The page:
All That Rises Must Converge by Flannery O'Connor

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All That Rises Must Converge by Flannery O'Connor

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This passage is from Flannery O'Connor's "All That Rises Must

Converge" and focuses on both the tension between an educated son and

his ignorant mother and also reflects the racial tensions of the time.

The story takes place in the South, the southern half or region of the

United States, during the 1950's, a time when racial prejudice was

ubiquitous. This setting is actually the premise in most of O'Connor's

work. There was a large amount of racial tension, with laws of

segregation implemented in restaurants, bathrooms, schools, an in

pretty much every public facilities during the time period.

It was written soon after the period of the Montgomery Bus Boycott's

in 1955. The Bus Boycotts were as a result of Rosa Parks refusing to

abide by the segregation laws of the time and taking a seat in the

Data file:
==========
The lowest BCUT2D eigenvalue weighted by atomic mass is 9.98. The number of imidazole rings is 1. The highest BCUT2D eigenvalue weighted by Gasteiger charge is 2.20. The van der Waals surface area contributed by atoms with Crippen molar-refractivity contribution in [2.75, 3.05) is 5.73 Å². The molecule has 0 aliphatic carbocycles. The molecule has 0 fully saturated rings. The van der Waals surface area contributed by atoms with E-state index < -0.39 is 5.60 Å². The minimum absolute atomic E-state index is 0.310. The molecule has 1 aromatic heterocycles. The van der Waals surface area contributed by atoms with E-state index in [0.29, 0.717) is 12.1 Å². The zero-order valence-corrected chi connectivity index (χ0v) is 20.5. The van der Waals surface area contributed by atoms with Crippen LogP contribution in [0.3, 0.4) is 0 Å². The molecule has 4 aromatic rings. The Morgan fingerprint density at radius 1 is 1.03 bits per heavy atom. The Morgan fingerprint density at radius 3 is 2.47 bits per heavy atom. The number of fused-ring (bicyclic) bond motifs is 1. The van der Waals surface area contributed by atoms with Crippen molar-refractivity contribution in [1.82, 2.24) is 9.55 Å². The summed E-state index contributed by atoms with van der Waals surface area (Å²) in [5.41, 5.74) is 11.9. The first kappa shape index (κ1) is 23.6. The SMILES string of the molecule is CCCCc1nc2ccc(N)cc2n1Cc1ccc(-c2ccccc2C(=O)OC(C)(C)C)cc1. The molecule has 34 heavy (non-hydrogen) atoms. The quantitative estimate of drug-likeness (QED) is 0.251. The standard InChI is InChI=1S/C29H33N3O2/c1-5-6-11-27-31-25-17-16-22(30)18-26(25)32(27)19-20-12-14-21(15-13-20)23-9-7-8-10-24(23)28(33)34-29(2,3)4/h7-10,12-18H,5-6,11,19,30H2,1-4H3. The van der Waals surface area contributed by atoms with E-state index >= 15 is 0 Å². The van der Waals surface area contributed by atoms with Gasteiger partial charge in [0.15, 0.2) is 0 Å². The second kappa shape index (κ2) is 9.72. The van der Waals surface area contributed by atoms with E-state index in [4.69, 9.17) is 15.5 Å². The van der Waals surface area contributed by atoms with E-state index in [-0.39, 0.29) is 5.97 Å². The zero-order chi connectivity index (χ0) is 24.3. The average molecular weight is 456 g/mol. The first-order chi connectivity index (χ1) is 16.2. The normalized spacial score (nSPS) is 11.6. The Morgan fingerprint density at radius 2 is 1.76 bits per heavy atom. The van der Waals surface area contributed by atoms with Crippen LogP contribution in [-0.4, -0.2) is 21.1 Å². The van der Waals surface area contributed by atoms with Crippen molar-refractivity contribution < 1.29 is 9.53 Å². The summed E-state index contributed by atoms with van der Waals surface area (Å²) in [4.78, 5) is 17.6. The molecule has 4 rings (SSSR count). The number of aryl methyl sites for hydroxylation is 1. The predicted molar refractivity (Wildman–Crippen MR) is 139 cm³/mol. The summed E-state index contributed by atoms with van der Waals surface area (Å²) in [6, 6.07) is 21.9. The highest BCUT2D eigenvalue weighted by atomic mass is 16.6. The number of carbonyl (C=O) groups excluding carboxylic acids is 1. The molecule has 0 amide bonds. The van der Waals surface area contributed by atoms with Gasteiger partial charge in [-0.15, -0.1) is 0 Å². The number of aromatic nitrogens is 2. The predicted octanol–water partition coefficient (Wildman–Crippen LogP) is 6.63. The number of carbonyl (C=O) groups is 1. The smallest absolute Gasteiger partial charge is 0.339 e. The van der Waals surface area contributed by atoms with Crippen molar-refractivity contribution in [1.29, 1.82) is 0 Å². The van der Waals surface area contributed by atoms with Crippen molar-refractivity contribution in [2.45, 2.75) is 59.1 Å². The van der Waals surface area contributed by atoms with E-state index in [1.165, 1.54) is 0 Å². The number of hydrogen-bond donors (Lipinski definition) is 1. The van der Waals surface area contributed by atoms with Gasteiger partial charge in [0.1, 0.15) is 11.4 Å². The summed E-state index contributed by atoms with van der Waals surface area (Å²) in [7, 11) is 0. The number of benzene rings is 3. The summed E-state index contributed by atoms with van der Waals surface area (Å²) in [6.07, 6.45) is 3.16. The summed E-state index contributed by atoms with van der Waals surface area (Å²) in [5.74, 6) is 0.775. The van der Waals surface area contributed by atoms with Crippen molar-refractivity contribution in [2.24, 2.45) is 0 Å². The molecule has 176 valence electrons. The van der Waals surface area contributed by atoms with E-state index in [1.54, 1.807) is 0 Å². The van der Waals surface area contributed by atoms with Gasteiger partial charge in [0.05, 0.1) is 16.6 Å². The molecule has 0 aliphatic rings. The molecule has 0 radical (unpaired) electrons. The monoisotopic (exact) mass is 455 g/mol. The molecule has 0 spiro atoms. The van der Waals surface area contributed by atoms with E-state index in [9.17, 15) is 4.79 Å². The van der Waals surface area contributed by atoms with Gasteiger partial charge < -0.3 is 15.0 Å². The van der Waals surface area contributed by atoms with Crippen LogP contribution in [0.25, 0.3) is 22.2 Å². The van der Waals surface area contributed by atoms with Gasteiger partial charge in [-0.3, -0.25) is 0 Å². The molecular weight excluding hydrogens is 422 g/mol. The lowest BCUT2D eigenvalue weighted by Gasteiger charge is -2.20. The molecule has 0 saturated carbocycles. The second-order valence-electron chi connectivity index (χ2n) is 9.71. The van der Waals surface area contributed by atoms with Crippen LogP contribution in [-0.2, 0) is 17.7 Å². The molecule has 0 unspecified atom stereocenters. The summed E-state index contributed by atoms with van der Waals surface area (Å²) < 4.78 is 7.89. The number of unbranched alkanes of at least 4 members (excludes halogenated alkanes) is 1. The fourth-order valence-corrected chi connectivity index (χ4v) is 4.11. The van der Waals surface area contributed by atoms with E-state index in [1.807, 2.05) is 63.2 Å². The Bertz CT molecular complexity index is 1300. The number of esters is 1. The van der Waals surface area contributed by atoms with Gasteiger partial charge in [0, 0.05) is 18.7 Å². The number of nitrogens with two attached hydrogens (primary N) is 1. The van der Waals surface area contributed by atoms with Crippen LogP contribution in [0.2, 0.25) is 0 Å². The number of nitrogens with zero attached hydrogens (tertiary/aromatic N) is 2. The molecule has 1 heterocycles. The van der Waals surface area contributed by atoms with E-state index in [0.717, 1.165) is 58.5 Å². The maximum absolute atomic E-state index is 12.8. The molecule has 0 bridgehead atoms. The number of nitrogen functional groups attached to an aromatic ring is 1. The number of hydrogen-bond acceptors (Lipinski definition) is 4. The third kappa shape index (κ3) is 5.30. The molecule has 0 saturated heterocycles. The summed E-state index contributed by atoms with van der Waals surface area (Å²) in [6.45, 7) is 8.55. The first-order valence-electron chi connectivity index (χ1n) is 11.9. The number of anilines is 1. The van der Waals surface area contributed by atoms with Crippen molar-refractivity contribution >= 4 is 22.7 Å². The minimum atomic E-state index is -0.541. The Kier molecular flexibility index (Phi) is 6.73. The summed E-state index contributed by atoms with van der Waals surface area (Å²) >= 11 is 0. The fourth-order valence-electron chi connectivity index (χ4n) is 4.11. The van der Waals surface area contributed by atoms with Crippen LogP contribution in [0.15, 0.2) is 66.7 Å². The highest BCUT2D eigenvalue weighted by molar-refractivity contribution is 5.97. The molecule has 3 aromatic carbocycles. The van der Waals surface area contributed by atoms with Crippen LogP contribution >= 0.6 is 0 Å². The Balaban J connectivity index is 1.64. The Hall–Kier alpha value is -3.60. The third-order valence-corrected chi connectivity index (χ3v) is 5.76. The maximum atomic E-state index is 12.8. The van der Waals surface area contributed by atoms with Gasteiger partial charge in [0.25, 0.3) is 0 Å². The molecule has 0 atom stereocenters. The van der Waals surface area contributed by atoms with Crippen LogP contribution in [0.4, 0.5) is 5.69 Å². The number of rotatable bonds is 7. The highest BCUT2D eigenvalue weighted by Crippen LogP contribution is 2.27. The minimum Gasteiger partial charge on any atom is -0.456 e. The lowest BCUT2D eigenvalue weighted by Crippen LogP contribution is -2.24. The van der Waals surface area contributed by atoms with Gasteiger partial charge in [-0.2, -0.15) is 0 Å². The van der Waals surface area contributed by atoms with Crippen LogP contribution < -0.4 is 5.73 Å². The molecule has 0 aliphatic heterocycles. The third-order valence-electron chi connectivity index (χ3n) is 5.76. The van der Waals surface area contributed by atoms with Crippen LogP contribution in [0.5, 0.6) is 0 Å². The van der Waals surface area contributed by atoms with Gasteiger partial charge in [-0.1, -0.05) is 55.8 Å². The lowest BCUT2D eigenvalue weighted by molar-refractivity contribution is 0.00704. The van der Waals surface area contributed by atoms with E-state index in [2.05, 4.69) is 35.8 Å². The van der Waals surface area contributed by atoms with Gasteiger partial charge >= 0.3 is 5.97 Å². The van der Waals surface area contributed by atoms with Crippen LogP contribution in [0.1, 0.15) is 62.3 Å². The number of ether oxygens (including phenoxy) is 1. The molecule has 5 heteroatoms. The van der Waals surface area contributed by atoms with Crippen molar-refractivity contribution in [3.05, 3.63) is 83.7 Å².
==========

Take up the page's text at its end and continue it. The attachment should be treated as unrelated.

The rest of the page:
front of a bus, instead of the "colored people" section which was

located in the back of the bus. Rosa Parks was arrested for this

action and her arrest ignited and fueled the fire of the boycotts.

Eventually, in 1956, the Supreme Court ruled that segregation on

public buses was unjust and unconstitutional and the law was

overturned. After the boycotts, people of any race could sit anywhere

on the bus. This is important because the setting of this passage

takes place on a public bus.

The stories central character is a young white man, Julian, who's at

odds with his mother. The young man is innately clever and

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